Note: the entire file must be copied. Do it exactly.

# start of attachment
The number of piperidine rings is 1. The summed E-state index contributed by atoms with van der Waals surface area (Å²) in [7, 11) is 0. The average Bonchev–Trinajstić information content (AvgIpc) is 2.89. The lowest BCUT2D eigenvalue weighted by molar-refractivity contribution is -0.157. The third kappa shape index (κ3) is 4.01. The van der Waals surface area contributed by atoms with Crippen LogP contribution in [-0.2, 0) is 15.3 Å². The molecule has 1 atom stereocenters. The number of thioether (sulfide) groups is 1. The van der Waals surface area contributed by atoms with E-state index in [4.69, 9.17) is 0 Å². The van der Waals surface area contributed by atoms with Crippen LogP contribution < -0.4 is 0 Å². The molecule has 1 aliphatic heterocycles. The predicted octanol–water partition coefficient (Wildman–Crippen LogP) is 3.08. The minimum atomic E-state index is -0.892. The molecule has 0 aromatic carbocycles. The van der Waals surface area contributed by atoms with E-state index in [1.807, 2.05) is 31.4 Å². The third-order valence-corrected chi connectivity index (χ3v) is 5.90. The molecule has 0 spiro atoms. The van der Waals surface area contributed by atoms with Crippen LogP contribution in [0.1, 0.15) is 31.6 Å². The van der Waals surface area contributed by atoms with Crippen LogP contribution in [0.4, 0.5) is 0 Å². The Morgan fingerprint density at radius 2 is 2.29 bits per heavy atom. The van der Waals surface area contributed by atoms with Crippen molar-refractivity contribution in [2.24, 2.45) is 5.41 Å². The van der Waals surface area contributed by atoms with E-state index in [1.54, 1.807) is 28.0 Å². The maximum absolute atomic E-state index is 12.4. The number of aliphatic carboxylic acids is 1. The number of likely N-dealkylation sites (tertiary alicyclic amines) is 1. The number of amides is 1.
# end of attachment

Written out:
The number of piperidine rings is 1. The summed E-state index contributed by atoms with van der Waals surface area (Å²) in [7, 11) is 0. The average Bonchev–Trinajstić information content (AvgIpc) is 2.89. The lowest BCUT2D eigenvalue weighted by molar-refractivity contribution is -0.157. The third kappa shape index (κ3) is 4.01. The van der Waals surface area contributed by atoms with Crippen LogP contribution in [-0.2, 0) is 15.3 Å². The molecule has 1 atom stereocenters. The number of thioether (sulfide) groups is 1. The van der Waals surface area contributed by atoms with E-state index in [4.69, 9.17) is 0 Å². The van der Waals surface area contributed by atoms with Crippen LogP contribution < -0.4 is 0 Å². The molecule has 1 aliphatic heterocycles. The predicted octanol–water partition coefficient (Wildman–Crippen LogP) is 3.08. The minimum atomic E-state index is -0.892. The molecule has 0 aromatic carbocycles. The van der Waals surface area contributed by atoms with E-state index in [1.807, 2.05) is 31.4 Å². The third-order valence-corrected chi connectivity index (χ3v) is 5.90. The molecule has 0 spiro atoms. The van der Waals surface area contributed by atoms with Crippen LogP contribution in [0.1, 0.15) is 31.6 Å². The van der Waals surface area contributed by atoms with Crippen LogP contribution in [0.4, 0.5) is 0 Å². The Morgan fingerprint density at radius 2 is 2.29 bits per heavy atom. The van der Waals surface area contributed by atoms with Crippen molar-refractivity contribution in [2.24, 2.45) is 5.41 Å². The van der Waals surface area contributed by atoms with E-state index in [1.54, 1.807) is 28.0 Å². The maximum absolute atomic E-state index is 12.4. The number of aliphatic carboxylic acids is 1. The number of likely N-dealkylation sites (tertiary alicyclic amines) is 1. The number of amides is 1.